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Concealed Carry Bill Faces Criticism From Journalists
Concealed Carry Bill Faces Criticism From Journalists

A portion of the concealed carry bill that’s in the governor’s hands is coming under criticism.

The seven-person panel that would hear appeals from concealed carry applicants who are denied is, under the bill, exempt from the Open Meetings Act and Freedom of Information Act requests.

Josh Sharp, the director of government relations for the Illinois Press Association, says that makes all of the board’s actions secretive. “If they wanted to, they could get together at someone’s house at midnight to talk about why they’re denying someone’s concealed carry permit, and they would be within their legal rights to do that,” Sharp says.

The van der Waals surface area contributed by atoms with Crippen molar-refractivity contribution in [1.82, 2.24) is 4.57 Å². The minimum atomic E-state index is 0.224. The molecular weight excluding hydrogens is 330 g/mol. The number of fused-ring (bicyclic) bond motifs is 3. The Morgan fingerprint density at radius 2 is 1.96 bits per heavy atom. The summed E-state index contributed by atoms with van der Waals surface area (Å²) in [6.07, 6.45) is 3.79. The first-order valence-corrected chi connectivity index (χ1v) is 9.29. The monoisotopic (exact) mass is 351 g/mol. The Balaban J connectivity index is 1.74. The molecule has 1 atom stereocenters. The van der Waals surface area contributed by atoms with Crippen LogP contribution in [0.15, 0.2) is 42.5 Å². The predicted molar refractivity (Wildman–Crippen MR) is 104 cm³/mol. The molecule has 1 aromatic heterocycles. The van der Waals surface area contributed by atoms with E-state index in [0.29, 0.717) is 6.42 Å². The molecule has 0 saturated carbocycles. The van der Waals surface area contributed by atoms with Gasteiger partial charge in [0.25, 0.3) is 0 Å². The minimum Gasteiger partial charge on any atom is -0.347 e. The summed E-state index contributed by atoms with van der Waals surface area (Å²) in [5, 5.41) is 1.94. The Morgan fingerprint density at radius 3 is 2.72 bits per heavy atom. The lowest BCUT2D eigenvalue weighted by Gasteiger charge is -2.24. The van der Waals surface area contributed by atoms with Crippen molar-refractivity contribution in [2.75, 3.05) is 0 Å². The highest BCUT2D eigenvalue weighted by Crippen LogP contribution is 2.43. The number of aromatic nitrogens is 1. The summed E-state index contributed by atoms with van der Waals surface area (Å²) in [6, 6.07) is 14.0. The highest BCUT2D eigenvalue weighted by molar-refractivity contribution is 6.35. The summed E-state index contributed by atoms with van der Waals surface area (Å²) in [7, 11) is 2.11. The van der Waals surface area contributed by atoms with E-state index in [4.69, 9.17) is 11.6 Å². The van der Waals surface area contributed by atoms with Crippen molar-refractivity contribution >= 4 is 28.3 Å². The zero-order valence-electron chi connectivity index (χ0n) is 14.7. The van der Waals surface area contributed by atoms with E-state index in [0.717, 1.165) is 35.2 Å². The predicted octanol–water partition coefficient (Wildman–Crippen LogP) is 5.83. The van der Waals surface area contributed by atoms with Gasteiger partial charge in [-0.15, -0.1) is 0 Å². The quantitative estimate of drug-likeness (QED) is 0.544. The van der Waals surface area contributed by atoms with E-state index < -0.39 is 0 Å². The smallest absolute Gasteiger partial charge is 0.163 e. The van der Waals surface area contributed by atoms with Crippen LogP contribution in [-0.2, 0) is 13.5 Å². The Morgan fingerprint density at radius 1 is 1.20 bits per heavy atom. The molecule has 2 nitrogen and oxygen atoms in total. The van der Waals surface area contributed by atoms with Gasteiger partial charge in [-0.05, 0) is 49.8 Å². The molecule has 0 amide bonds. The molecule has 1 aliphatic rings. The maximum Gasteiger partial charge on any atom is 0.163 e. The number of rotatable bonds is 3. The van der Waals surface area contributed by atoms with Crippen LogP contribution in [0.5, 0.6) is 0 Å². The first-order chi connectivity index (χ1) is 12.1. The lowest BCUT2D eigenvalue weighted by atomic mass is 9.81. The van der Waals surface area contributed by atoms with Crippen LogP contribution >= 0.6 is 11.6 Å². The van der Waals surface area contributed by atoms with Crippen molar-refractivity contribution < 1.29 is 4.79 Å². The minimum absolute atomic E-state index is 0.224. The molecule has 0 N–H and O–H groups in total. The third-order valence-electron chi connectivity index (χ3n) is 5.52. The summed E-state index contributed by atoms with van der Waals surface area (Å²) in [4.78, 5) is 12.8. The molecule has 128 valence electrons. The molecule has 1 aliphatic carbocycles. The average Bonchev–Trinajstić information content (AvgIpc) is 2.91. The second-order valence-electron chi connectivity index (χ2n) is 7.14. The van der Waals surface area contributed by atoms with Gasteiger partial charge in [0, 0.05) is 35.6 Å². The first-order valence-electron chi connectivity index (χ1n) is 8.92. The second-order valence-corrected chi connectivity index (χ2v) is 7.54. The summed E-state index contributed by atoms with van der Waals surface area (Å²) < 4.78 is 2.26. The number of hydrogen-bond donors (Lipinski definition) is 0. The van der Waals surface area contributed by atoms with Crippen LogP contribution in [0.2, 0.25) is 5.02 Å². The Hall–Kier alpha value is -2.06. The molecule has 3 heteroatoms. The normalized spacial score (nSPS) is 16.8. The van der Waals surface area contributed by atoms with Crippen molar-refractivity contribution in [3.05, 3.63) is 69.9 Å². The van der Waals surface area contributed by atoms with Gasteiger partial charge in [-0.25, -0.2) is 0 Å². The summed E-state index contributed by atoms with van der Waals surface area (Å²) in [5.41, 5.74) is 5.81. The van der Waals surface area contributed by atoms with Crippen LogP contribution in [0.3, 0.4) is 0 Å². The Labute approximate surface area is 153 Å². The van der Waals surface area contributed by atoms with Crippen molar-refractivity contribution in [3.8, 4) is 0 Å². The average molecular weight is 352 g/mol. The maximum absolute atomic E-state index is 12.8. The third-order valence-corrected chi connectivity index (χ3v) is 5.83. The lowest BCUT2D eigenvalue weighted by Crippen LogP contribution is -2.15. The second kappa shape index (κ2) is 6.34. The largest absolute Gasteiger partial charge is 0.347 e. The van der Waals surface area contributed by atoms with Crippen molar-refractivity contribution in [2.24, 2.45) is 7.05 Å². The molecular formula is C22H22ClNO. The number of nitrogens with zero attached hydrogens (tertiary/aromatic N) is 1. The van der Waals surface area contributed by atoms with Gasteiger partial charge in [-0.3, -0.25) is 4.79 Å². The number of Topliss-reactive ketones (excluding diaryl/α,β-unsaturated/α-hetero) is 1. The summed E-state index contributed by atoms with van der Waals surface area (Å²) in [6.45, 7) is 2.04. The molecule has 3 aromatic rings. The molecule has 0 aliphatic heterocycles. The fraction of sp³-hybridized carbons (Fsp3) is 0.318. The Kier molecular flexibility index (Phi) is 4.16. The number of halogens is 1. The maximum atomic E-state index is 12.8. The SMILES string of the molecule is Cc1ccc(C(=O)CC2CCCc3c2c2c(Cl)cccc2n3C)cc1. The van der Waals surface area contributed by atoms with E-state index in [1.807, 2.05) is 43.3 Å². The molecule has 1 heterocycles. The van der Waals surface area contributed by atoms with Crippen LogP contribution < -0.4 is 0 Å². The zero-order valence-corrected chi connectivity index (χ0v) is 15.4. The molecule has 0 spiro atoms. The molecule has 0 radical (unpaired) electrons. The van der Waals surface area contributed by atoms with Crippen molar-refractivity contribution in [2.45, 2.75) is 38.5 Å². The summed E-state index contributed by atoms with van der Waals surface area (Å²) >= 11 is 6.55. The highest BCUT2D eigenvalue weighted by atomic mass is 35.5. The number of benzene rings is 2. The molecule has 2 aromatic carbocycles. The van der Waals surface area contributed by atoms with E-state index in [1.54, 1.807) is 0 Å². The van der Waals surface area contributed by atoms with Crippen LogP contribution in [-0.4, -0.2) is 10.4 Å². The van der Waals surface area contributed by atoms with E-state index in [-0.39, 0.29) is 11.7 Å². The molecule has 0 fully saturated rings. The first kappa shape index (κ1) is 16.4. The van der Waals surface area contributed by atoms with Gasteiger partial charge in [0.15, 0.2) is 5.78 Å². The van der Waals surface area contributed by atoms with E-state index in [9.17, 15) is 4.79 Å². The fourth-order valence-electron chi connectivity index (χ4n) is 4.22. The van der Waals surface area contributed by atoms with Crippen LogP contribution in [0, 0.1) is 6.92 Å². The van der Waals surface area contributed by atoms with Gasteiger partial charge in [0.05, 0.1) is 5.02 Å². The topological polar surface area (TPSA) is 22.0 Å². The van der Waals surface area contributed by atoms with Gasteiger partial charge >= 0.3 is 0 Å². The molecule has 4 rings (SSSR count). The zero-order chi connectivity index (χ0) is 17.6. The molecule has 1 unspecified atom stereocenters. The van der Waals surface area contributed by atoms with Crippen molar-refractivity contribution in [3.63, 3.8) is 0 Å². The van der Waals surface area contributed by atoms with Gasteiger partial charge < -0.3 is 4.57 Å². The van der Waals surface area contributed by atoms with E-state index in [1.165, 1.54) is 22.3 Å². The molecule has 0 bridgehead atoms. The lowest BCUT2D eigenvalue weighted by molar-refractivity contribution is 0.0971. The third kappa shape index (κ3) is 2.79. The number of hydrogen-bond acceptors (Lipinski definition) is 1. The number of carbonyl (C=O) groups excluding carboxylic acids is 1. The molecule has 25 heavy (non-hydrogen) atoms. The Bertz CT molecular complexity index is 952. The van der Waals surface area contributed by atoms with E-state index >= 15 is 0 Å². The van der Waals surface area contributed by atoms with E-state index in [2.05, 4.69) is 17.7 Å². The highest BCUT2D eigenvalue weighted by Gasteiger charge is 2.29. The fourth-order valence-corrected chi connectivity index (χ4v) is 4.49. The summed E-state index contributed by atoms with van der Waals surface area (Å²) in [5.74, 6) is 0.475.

Sharp says the panel’s use of public money would also be exempt from public record.

He says instead of the complete exclusion from “sunshine” policies, the bill should require compliance with an exemption to protect the privacy of applicants and keep their information from being published.

“This concealed carry license review board is a public body and they spend money just like any other board in the state,” Sharp says. “That’s what we’re after. We’re not after gun owner names and we’re not after anything else about them.”

Illinois has until July 9 to enact a concealed carry law.